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Boutros Ghali


by Samir Raafat
The Jordan Star, September 26, 1996; Middle East Times, September 29, 1996

Boutros Ghali


I knew the man simply as 'ya doktor' which is how we addressed the incumbent Sec-Gen of the United Nations when he taught international law during my Freshman year at Cairo University. These were the '60s and Professor Ghali's mission was to acquaint us on the perplexities of political science. Yet, as far as I recall, his no-show record surpassed that of his most wayward student. We were ostensibly told 'al doktor' had other engagements so that more often than not his teaching assignments were delegated to a 'mo'eid'--assistant lecturer.

Whatever the reasons for his absence, we never doubted their merit. Faculty remuneration in those days were modest and Dr. Ghali whose attendance record was nonetheless better than most, had other professional interests. Yet, whenever we saw his Fiat coupé parked adjacent to the college building, we knew we could look forward to an absorbing two-hour lecture.

Behind his back we had several nicknames for him. Graduates from English language schools referred to him as "Peter Precious," an obvious play on his name --Boutros being the Arabic version for Peter, and precious is the English translation of Ghali. Colleagues from French language schools including the fabled Jesuits where Professor Ghali had studied as a schoolboy, referred to him simply as "Bo-bo" a nickname that would resurface at the UN years later.

My father, sixteen years the Sec-Gen's senior, read law to Ghali's generation at Cairo University. He knew Professor Ghali simply as 'Dr. Boutros' which is how the Sec-Gen's contemporaries addressed him even when he became Minister of State in 1977. And whenever Ghali signed his scholarly articles in 'al-Seyassa al-Dawlia,' a worthwhile magazine he helped produce, he did so as 'Dr. Boutros Ghali.'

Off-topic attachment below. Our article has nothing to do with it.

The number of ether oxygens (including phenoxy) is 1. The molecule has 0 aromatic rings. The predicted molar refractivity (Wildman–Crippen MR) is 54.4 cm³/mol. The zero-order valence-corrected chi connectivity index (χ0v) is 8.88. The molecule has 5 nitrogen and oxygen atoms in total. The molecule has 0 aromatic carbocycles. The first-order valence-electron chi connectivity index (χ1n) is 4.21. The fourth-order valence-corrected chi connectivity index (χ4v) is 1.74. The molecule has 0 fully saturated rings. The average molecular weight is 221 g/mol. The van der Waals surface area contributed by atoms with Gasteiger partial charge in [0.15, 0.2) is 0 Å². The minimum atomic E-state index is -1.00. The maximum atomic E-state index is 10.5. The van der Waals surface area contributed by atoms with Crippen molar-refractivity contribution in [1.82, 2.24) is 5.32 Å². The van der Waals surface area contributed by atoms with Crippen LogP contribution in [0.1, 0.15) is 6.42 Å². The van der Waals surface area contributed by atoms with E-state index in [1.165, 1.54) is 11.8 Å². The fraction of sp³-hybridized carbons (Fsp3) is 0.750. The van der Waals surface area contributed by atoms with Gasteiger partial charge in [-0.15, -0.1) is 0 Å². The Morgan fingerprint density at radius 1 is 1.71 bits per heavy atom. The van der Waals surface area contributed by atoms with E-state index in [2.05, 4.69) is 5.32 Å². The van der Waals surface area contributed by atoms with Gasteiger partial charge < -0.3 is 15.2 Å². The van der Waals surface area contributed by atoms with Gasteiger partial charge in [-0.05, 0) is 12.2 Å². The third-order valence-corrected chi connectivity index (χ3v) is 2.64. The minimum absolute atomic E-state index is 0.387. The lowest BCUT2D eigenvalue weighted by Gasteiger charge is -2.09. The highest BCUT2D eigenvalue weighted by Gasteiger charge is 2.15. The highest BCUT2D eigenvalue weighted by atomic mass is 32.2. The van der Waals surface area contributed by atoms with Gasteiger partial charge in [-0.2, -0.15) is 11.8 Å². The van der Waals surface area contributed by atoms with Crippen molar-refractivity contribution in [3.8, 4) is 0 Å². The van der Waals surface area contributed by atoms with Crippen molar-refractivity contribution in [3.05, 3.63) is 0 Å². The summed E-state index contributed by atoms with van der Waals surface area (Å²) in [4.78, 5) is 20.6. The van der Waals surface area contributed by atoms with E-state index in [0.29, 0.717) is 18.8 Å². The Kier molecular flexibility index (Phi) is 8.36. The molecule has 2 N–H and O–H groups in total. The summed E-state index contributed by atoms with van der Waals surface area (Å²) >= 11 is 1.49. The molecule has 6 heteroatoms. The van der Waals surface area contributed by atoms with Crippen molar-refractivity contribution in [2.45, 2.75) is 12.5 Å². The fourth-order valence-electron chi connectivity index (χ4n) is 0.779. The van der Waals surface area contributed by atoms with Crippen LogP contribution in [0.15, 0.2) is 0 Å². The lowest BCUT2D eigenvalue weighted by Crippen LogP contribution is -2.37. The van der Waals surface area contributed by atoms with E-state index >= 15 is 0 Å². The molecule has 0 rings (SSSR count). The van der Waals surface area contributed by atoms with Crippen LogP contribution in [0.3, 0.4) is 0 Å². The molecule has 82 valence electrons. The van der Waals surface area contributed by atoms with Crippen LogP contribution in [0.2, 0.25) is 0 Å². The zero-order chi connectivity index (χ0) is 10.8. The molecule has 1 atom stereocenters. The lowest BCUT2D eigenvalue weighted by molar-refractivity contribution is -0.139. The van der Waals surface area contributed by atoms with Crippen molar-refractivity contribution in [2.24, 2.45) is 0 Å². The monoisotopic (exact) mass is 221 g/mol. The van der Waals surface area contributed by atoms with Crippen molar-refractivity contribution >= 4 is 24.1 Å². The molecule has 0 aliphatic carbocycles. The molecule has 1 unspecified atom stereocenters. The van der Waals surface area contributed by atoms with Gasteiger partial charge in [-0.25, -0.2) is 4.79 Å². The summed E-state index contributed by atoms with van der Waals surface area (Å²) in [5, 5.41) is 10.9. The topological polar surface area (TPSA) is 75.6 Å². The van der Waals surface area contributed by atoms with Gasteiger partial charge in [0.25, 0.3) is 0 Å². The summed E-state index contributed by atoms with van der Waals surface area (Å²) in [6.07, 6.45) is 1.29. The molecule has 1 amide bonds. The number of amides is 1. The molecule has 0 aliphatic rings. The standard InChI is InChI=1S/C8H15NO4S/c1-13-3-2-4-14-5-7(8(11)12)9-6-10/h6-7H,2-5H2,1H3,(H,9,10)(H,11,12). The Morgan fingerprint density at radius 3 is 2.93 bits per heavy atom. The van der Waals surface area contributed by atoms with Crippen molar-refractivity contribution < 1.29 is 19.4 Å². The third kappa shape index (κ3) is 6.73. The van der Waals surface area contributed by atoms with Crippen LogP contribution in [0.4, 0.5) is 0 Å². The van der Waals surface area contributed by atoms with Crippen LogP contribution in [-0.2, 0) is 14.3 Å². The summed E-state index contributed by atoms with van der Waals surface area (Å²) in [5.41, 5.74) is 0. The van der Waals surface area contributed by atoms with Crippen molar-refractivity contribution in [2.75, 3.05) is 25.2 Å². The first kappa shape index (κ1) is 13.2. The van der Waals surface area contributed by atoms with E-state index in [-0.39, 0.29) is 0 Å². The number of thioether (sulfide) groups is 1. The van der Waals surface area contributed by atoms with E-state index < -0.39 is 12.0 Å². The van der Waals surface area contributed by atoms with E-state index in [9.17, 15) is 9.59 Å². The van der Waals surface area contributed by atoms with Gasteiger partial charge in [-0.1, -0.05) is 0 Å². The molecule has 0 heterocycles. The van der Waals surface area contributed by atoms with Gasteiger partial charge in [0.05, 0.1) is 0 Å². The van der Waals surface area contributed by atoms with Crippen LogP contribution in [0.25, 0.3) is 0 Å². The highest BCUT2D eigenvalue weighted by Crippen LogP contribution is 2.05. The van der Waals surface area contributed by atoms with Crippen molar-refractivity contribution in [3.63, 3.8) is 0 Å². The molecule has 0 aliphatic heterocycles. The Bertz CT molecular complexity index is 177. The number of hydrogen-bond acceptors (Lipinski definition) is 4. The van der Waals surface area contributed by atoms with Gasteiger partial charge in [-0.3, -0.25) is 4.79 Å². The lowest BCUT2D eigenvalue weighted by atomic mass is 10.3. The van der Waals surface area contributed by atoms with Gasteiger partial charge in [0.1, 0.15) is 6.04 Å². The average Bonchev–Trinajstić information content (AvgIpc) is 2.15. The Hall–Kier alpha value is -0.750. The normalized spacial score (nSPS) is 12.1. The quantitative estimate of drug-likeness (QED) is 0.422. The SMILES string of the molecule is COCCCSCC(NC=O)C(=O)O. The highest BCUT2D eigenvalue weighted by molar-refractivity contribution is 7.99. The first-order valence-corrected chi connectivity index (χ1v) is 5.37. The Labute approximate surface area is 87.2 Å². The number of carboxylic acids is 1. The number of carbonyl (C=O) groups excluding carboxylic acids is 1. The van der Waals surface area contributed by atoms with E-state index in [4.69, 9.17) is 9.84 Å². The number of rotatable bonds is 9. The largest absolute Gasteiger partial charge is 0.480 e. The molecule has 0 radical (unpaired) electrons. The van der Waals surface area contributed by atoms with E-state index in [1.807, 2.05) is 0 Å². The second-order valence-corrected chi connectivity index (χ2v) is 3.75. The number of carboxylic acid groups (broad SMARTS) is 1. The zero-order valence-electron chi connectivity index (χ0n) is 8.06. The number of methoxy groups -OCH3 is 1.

Seldom did one see the double-barreled appellation which became so fashionable after Boutros 'Boutros-Ghali' made it to the United Nations in January 1992.


Boutros Ghali Pasha The first Boutros Ghali was the UN Sec-Gen's grandfather --not his father or uncle as many mistakenly believe.

The Sec-Gen's father was called Youssef, a self-effaced member of the landed gentry who as tradition warrants, married Sophie Sharobim, a member of his own Coptic background. From her he had three sons: Boutros, Michel and Raouf. Unlike their father and grandfather, the sons married (re-married in the case of Boutros and Raouf) outside their denomination, their present respective wives being Jewish (Leah Nadler), Moslem (Wafika Shiaty) and Lutheran (Brit from Norway).

In keeping with tradition Youssef and Sophie's eldest son was named after his eminent paternal grandfather Boutros Ghali Pasha who departed so unexpectedly in 1910.

Although Boutros Ghali Pasha is written up in history as the only Copt ever to occupy the post of Prime Minister, there was another one --Youssef Wahba Pasha who, for a very brief period, headed a purported Council of Ministers during the British Protectorate in 1919/20.

Aside from his high office, another singular event which earned Ghali Pasha a place in the Egyptian hall of fame, was that he was one of three Egyptian premiers assassinated this century. The others, Ahmed Maher Pasha and Mahmoud Fahmi al-Nokrashi Pasha, were slain in 1945 and 1948 respectively.

The British being Egypt's de facto rulers up until 1922 meant that the khedive to whom Ghali Pasha swore allegiance (first as foreign minister and later as head of government) was little else than reluctant pawn of British imperialism. His government was effective only within the limits ascribed to it by the British Consul-General.